[REBOL] Re: Perl is to stupid to understand this 1 liner.
From: joel:neely:fedex at: 15-Dec-2001 4:40
Carl Read wrote:
> Well, you didn't say it was for any old phone numbers in any
> old text, did you?
No, but I did say "memo"; I suspect most of us would consider
Albert Jones-Smythe ... on 12-01-2001 ... of 28-Nov-2001
as neither unusual text nor phone numbers. ;-)
> Will your Perl script get this right for instance...
> So these are standard NZ phone numbers...
> National: 1-2-345 6789
> Local: 345 6789
> 0800: 0800 123 456
No, it wouldn't. I should have noted my deliberate decision to
handle only a common form of US phone numbers (but the regular
expression was certainly clear on that point ;-).
Of course, the big danger of trying to write code that handles
arbitrary human-written/readable text is that humans can use their
context-sensitive intelligence to interpret (and even correct)
a wide range of syntactical variation. The only way around that
AFAIK is to impose limits on the amount of variation before the
program either gives up or raises the case for discussion. For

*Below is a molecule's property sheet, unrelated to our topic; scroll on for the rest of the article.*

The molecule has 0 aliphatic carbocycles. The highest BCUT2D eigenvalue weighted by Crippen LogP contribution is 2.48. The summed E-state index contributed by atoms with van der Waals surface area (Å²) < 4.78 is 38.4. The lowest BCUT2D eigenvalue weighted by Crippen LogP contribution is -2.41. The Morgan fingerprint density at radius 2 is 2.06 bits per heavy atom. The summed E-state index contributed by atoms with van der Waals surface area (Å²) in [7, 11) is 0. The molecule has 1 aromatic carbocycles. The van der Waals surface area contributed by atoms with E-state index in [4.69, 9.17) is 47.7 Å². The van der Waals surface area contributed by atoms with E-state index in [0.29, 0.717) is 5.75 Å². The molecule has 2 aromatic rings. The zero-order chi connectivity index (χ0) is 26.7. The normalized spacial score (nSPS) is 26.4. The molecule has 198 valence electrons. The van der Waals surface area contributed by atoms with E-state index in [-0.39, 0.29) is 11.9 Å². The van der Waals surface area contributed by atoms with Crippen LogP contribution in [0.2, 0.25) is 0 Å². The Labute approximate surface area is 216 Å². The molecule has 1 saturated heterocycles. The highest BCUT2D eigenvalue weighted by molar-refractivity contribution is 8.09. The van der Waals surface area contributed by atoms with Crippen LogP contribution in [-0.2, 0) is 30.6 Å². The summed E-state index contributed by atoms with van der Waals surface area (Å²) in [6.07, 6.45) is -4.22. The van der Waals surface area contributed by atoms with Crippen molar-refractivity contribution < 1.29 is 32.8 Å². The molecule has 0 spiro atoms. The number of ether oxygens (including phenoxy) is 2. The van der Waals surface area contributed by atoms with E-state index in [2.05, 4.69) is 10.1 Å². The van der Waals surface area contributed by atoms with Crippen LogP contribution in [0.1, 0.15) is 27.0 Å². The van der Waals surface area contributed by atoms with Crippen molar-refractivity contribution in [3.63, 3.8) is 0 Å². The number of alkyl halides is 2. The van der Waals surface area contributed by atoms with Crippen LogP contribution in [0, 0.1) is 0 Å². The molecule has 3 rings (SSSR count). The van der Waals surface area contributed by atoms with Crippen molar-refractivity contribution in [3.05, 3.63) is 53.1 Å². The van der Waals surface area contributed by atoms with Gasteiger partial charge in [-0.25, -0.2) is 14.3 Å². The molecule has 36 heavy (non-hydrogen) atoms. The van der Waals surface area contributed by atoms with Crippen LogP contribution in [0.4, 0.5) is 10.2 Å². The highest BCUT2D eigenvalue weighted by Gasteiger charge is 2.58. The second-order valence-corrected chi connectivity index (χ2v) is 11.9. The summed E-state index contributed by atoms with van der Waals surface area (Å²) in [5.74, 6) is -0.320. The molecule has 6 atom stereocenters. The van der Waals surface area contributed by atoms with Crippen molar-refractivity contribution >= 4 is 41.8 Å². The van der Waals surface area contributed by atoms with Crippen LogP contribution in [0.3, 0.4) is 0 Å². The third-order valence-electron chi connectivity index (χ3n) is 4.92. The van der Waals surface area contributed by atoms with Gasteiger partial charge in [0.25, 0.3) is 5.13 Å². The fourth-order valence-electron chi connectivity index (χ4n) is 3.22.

example, the simplest substitution rule that covers all of your
NZ samples, as well as common variations on US phone numbers
which would replace *any* run (of at least 8 characters) of digits,
hyphens, spaces, dots, and parentheses with the "blot-out" string.
But, of course, that also would affect strings such as
which a human would likely *not* interpret as phone numbers.
IIRC, there was a thread a few months ago about trying to come
up with a PARSE rule which would recognize phone numbers from
as many countries as possible with as few errors (false positives
and false negatives) as possible. As I recall, the result was
that the range of variation as one added countries with differing
conventions rapidly made the task infeasible.
> rebolc: charset "0123456789" parse/all f: read %memo.txt[some
> [a: 1 2[3 c "-"]4 c b:(change/part a "####" b) | skip]]print f
Very nice! I find it hard to imagine a shorter solution in REBOL.
> I couldn't have done it without Petr's example though, as what
> I was trying wasn't working. (: But I now know a lot more about
> parsing than I did yesterday...
And *THAT*, to my way of thinking, is the a real payoff to such
parlor games as this -- we improve our grasp of what is (or isn't)
feasible with one tool or another, and learn to use our tool(s)
One job listing included the qualification "sense of humor" just
after "ability to meet stringent deadlines". Man, ain't that the
-- Erik Naggum